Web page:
Analysis: Bradham was very productive as a junior for Florida State but I think he can do even better than that as a Senior. 100 tackles, 8 TFL and 5 sacks is a realistic expectation for him. I want to see how good he is in coverage though, because it was pretty apparent that he can defend the run, but I want to assess his instincts as a run defender and in coverage to see how good of a NFL prospect he is. However, I definitely think he could blow up as a senior and improve his stock.


Rambo really packs a punch as a hitter and I think he can be an enforcer for Georgia, I just wish he had better hands.

Bacarri Rambo, SS, Georgia:

Measurables: 6’0”, 211 pounds, #18

Year in 2011: Junior

Stats: 82 tackles (58 solo), 5.0 TFL, 3 INTs (1 TD), 3 pass break ups

Analysis: Rambo was impressive as a sophomore but I really think he could blow up as a junior because he has good size, speed and he hits like a freight train. He really laid some people out as a sophomore, and while he does that a bit too much (going for the big hit instead of wrapping up) he still is a pretty good tackler and run defender. I want to see more from him in coverage, as I am not sold on him in coverage and his ball skills are lacking despite his 3 INT’s and pass break-ups. He could have had one or more interceptions if his hands were better just in the games I saw.

Orson Charles may very well be my favorite TE in the country right now, I can't wait to see him progress with a more seasoned Aaron Murray this year.

Orson Charles, TE, Georgia:

Measurables: 6’3”, 240 pounds, #7

Year in 2011: Junior

Stats: 26 receptions, 422 yards, 2 TD’s

Analysis: I am an absolutely huge fan of Orson Charles. I think he is going to double all of his statistics from last season. If he has anything less than 50+ catches, 700+ yards and 6+ touchdowns then I would be absolutely shocked. He is going to be one of Murray’s go-to guys as the Bulldogs seek to replace A.J. Green’s unreal production but Charles is definitely up to the challenge. He has good size, he has impressive speed to stretch the field form the TE position, not to mention very reliable hands and great chemistry with Murray. I think if Charles has a good enough year this year he could leave as a junior, but I think there is a pretty good chance he returns for another year with Murray as a junior when they could make a strong run at a National Title if they return enough starters. Regardless, I expect Charles to blow his sophomore year numbers out of the water this year, he is extremely talented and may very well be my favorite tight end in the country.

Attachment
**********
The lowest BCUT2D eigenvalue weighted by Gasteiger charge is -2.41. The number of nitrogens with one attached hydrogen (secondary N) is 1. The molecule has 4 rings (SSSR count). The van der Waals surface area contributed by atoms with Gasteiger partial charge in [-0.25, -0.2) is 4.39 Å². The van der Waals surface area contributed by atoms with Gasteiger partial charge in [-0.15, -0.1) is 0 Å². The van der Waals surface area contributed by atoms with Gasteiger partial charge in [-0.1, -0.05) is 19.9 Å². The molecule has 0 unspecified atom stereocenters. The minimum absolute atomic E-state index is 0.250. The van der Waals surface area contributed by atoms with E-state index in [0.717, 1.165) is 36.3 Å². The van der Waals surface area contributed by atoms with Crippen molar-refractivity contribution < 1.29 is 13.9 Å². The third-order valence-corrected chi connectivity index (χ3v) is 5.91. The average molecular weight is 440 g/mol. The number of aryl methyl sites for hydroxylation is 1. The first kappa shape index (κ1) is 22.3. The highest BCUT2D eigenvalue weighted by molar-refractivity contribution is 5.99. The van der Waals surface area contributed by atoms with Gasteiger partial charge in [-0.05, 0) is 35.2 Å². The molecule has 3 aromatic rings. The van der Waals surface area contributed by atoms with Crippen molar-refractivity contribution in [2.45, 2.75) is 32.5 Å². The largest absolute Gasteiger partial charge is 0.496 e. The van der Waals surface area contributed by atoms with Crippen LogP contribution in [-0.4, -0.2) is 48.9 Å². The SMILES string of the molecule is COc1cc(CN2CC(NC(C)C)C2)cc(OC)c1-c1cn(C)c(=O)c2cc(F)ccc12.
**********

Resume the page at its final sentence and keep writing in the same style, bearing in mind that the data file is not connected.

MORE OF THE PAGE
Thanks for reading! Hope you enjoyed part one of my preview! There is a lot more to come!

–Tom

Scouting Report:

Terrence Toliver is a clutch receiver and he makes big plays when his team needs them.

Positives: Great size, good deep speed and impressive leaping ability. One word to describe Toliver is “clutch.” He consistently makes big catches on 3rd downs or other critical situations late in games. He makes big catches when his team needs them the most and that is something that I really admire in any position; the ability to make plays when it really counts. He has reliable hands overall and shows some ability to create separation when running routes. He has deceptive deep speed because he is a long strider and can get behind the secondary to make plays downfield. He was clearly the most talented receiver in Orlando and it showed. He shows some effort as a blocker also. Demonstrates pretty good body control as a receiver also. He is surprisingly good after the catch despite not having great quickness, has a good feel for catching the ball and making a move to get into the open field.

Negatives: Might struggle to create separation in the NFL because he doesn’t have great burst or change of direction speed to get in and out of his breaks. Doesn’t have elite speed, and will at times struggle with the occasional drop. Sometimes he will try to turn and run before securing the ball because he loves to catch the ball and turn to run but at times it will result in a drop. He is a pretty finesse player and he isn’t comfortable going over the middle and doesn’t deal with contact well when trying to make catches. I think he will struggle to make catches when getting hit at times once he makes it to the NFL. He isn’t a very good blocker either.

Overall: I really like Toliver as a prospect because he has pretty reliable hands, good speed to threaten deep and he gets good yards after the catch thanks to a good feel for running with the ball. He is also clutch and shows up when his team needs him most, and that is something I respect in receivers and any other position that I scout. I think Toliver will be able to be a solid receiver in the NFL. I think his ceiling is a solid #2 wide receiver but I don’t think he will ever be elite.